It was first developed by Western Digital and Compaq in 1986 for compatible hard drives and CD or DVD drives.
The first such drives appeared internally in Compaq PCs in 1986.
and were first separately offered by Conner Peripherals as the CP342 in June 1987. The term Integrated Drive Electronics refers not just to the connector and interface definition, but also to the fact that the drive controller is integrated into the drive, as opposed to a separate controller on or connected to the motherboard.
The host need only to ask for a particular sector, or block, to be read or written, and either accept the data from the drive or send the data to it. The interface used by these drives was standardized in 1994 as ANSI standard X3.221-1994, AT Attachment Interface for Disk Drives.
It has been referred to as "XT-IDE", "XTA" or "XT Attachment". === EIDE and ATA-2 === In 1994, about the same time that the ATA-1 standard was adopted, Western Digital introduced drives under a newer name, Enhanced IDE (EIDE).
Other manufacturers introduced their own variations of ATA-1 such as "Fast ATA" and "Fast ATA-2". The new version of the ANSI standard, AT Attachment Interface with Extensions ATA-2 (X3.279-1996), was approved in 1996.
For example, in 2000 Western Digital published a document describing "Ultra ATA/100", which brought performance improvements for the then-current ATA/ATAPI-5 standard by improving maximum speed of the Parallel ATA interface from 66 to 100 MB/s.
Connecting such a drive to a host with an ATA-5 or earlier interface will limit the usable capacity to the maximum of the interface. Some operating systems, including Windows XP pre-SP1, and Windows 2000 pre-SP3, disable LBA48 by default, requiring the user to take extra steps to use the entire capacity of an ATA drive larger than about 137 gigabytes. Older operating systems, such as Windows 98, do not support 48-bit LBA at all.
After the introduction of Serial ATA (SATA) in 2003, the original ATA was renamed to Parallel ATA, or PATA for short. Parallel ATA cables have a maximum allowable length of .
When a newer Serial ATA (SATA) was introduced in 2003, the original ATA was renamed to Parallel ATA, or PATA for short. Physical ATA interfaces became a standard component in all PCs, initially on host bus adapters, sometimes on a sound card but ultimately as two physical interfaces embedded in a Southbridge chip on a motherboard.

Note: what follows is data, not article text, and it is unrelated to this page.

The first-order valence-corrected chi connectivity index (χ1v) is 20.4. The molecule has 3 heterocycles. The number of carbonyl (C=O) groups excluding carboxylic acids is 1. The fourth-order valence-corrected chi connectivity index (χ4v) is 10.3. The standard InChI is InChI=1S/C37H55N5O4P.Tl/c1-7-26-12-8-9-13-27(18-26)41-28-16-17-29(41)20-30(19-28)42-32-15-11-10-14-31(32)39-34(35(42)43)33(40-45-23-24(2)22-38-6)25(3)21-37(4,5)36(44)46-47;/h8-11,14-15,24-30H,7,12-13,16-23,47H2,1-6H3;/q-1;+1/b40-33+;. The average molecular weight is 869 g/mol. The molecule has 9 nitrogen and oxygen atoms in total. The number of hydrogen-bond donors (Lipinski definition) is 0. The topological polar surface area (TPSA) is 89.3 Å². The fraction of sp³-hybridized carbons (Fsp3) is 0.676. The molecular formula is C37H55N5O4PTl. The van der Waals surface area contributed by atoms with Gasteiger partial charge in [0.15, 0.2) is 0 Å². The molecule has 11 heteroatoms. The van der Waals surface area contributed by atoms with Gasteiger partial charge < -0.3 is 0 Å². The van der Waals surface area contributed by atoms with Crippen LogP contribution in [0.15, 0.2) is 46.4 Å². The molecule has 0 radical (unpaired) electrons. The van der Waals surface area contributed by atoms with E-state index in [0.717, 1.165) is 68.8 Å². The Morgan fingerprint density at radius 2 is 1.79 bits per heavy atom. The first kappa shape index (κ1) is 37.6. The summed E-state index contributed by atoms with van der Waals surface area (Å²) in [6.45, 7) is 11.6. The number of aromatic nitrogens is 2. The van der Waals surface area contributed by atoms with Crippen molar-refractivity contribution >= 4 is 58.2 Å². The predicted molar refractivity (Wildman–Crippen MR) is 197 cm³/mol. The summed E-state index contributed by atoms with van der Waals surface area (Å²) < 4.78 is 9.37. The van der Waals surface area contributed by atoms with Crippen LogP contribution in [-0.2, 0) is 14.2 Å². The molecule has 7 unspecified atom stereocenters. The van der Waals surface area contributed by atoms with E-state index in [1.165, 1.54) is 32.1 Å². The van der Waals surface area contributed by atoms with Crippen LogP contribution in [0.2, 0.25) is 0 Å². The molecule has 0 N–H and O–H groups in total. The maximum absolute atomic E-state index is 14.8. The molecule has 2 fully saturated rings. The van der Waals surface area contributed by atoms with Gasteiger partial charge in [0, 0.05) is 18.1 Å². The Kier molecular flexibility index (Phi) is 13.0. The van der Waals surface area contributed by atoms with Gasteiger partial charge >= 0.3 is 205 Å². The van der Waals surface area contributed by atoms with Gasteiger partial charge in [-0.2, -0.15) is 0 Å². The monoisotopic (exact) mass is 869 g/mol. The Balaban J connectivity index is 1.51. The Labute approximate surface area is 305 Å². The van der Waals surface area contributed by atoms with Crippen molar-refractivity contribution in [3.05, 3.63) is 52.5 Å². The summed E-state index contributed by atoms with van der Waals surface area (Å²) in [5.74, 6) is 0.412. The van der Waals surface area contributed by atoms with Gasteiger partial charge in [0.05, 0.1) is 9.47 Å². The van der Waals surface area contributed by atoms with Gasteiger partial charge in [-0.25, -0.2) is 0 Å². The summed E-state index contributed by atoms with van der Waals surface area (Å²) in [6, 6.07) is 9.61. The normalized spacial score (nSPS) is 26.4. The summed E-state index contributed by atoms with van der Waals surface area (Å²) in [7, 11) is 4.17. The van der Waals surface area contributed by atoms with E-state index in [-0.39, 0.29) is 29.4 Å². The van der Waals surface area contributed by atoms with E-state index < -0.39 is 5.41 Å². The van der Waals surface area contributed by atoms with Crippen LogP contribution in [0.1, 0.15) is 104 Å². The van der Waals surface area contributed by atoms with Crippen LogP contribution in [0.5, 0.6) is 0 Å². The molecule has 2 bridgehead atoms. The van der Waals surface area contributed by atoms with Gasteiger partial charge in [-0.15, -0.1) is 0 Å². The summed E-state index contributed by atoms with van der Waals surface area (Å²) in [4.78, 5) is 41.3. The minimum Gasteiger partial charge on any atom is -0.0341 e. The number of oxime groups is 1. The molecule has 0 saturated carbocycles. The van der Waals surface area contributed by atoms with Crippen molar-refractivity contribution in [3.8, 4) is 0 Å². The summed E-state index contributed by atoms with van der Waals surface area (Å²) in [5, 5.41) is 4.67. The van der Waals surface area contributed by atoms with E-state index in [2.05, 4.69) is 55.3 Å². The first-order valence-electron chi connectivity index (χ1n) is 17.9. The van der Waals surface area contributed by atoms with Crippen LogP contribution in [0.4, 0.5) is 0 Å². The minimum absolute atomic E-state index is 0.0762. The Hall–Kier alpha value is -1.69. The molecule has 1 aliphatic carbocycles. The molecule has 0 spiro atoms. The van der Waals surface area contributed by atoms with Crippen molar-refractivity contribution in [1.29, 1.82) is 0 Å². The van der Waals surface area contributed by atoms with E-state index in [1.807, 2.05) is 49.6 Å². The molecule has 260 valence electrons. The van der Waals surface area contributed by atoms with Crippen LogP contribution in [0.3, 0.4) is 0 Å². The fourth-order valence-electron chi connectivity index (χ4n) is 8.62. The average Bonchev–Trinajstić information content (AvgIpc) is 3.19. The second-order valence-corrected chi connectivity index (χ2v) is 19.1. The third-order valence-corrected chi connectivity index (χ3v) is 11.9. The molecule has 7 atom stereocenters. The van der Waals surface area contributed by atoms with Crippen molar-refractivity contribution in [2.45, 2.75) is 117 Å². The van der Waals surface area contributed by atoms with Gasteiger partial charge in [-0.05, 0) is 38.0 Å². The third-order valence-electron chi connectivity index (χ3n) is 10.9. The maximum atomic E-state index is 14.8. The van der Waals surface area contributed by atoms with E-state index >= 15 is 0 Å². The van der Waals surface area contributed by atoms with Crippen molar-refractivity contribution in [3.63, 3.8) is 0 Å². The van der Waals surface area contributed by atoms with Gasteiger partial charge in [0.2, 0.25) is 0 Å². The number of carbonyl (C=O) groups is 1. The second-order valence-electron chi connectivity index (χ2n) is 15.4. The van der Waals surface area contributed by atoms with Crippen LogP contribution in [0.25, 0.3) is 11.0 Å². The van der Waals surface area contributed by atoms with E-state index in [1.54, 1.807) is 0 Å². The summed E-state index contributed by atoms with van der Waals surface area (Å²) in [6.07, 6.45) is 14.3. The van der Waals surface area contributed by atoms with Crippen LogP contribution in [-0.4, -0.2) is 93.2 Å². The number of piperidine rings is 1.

Often, these additional connectors were implemented by inexpensive RAID controllers. Soon after the introduction of Serial ATA (SATA) in 2003, use of Parallel ATA declined.
Under ARMD-HDD, an ARMD device appears to the BIOS and the operating system as a hard drive. === ATA over Ethernet === In August 2004, Sam Hopkins and Brantley Coile of Coraid specified a lightweight ATA over Ethernet protocol to carry ATA commands over Ethernet instead of directly connecting them to a PATA host adapter.
For example, the maximum data transfer rate for conventional PCI bus is 133 MB/s, and this is shared among all active devices on the bus. In addition, no ATA [drive]s existed in 2005 that were capable of measured sustained transfer rates of above 80 MB/s.
Some PCs and laptops of the era have a SATA hard disk and an optical drive connected to PATA. As of 2007, some PC chipsets, for example the Intel ICH10, had removed support for PATA.
In more recent computers, the Parallel ATA interface is rarely used even if present, as four or more Serial ATA connectors are usually provided on the motherboard and SATA devices of all types are common. With Western Digital's withdrawal from the PATA market, hard disk drives with the PATA interface were no longer in production after December 2013 for other than specialty applications. == Parallel ATA interface == Parallel ATA cables transfer data 16 bits at a time.
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